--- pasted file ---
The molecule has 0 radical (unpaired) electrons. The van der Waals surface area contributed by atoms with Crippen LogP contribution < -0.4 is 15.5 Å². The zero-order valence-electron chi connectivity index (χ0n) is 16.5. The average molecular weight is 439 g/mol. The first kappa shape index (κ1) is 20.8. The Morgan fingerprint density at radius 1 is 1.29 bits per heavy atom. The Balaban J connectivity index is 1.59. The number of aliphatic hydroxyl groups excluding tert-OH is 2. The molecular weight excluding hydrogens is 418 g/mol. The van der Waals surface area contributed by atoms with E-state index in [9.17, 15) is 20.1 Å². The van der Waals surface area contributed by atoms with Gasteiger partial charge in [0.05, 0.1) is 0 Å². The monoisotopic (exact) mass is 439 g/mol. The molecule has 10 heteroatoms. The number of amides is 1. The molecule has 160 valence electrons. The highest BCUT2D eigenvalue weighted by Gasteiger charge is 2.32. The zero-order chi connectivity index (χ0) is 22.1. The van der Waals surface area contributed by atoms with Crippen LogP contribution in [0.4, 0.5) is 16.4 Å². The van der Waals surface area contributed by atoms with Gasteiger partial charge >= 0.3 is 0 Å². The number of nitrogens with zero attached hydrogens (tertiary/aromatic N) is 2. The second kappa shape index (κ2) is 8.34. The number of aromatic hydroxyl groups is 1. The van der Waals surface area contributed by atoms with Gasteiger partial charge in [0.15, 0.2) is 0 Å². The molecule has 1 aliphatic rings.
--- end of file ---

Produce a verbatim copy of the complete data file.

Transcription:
The molecule has 0 radical (unpaired) electrons. The van der Waals surface area contributed by atoms with Crippen LogP contribution < -0.4 is 15.5 Å². The zero-order valence-electron chi connectivity index (χ0n) is 16.5. The average molecular weight is 439 g/mol. The first kappa shape index (κ1) is 20.8. The Morgan fingerprint density at radius 1 is 1.29 bits per heavy atom. The Balaban J connectivity index is 1.59. The number of aliphatic hydroxyl groups excluding tert-OH is 2. The molecular weight excluding hydrogens is 418 g/mol. The van der Waals surface area contributed by atoms with E-state index in [9.17, 15) is 20.1 Å². The van der Waals surface area contributed by atoms with Gasteiger partial charge in [0.05, 0.1) is 0 Å². The monoisotopic (exact) mass is 439 g/mol. The molecule has 10 heteroatoms. The number of amides is 1. The molecule has 160 valence electrons. The highest BCUT2D eigenvalue weighted by Gasteiger charge is 2.32. The zero-order chi connectivity index (χ0) is 22.1. The van der Waals surface area contributed by atoms with Crippen LogP contribution in [0.4, 0.5) is 16.4 Å². The van der Waals surface area contributed by atoms with Gasteiger partial charge >= 0.3 is 0 Å². The number of nitrogens with zero attached hydrogens (tertiary/aromatic N) is 2. The second kappa shape index (κ2) is 8.34. The number of aromatic hydroxyl groups is 1. The van der Waals surface area contributed by atoms with Gasteiger partial charge in [0.15, 0.2) is 0 Å². The molecule has 1 aliphatic rings.